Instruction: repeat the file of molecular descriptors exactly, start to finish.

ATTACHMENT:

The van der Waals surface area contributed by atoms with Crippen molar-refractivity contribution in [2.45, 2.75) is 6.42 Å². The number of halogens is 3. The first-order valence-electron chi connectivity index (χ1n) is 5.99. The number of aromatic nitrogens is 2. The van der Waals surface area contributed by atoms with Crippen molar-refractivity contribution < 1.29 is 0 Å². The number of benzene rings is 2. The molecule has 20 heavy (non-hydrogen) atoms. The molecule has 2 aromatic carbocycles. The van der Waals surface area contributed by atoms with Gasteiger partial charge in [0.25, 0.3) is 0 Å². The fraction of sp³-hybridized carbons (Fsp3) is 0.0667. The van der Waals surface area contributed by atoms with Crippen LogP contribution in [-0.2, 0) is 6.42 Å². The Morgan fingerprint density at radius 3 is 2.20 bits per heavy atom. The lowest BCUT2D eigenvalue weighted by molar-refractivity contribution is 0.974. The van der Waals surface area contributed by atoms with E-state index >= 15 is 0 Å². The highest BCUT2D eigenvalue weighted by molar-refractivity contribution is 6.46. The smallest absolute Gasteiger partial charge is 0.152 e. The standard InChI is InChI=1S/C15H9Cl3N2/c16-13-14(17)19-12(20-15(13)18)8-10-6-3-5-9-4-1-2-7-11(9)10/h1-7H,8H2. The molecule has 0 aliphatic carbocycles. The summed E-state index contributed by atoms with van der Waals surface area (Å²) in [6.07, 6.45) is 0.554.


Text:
The van der Waals surface area contributed by atoms with Crippen molar-refractivity contribution in [2.45, 2.75) is 6.42 Å². The number of halogens is 3. The first-order valence-electron chi connectivity index (χ1n) is 5.99. The number of aromatic nitrogens is 2. The van der Waals surface area contributed by atoms with Crippen molar-refractivity contribution < 1.29 is 0 Å². The number of benzene rings is 2. The molecule has 20 heavy (non-hydrogen) atoms. The molecule has 2 aromatic carbocycles. The van der Waals surface area contributed by atoms with Gasteiger partial charge in [0.25, 0.3) is 0 Å². The fraction of sp³-hybridized carbons (Fsp3) is 0.0667. The van der Waals surface area contributed by atoms with Crippen LogP contribution in [-0.2, 0) is 6.42 Å². The Morgan fingerprint density at radius 3 is 2.20 bits per heavy atom. The lowest BCUT2D eigenvalue weighted by molar-refractivity contribution is 0.974. The van der Waals surface area contributed by atoms with E-state index >= 15 is 0 Å². The highest BCUT2D eigenvalue weighted by molar-refractivity contribution is 6.46. The smallest absolute Gasteiger partial charge is 0.152 e. The standard InChI is InChI=1S/C15H9Cl3N2/c16-13-14(17)19-12(20-15(13)18)8-10-6-3-5-9-4-1-2-7-11(9)10/h1-7H,8H2. The molecule has 0 aliphatic carbocycles. The summed E-state index contributed by atoms with van der Waals surface area (Å²) in [6.07, 6.45) is 0.554.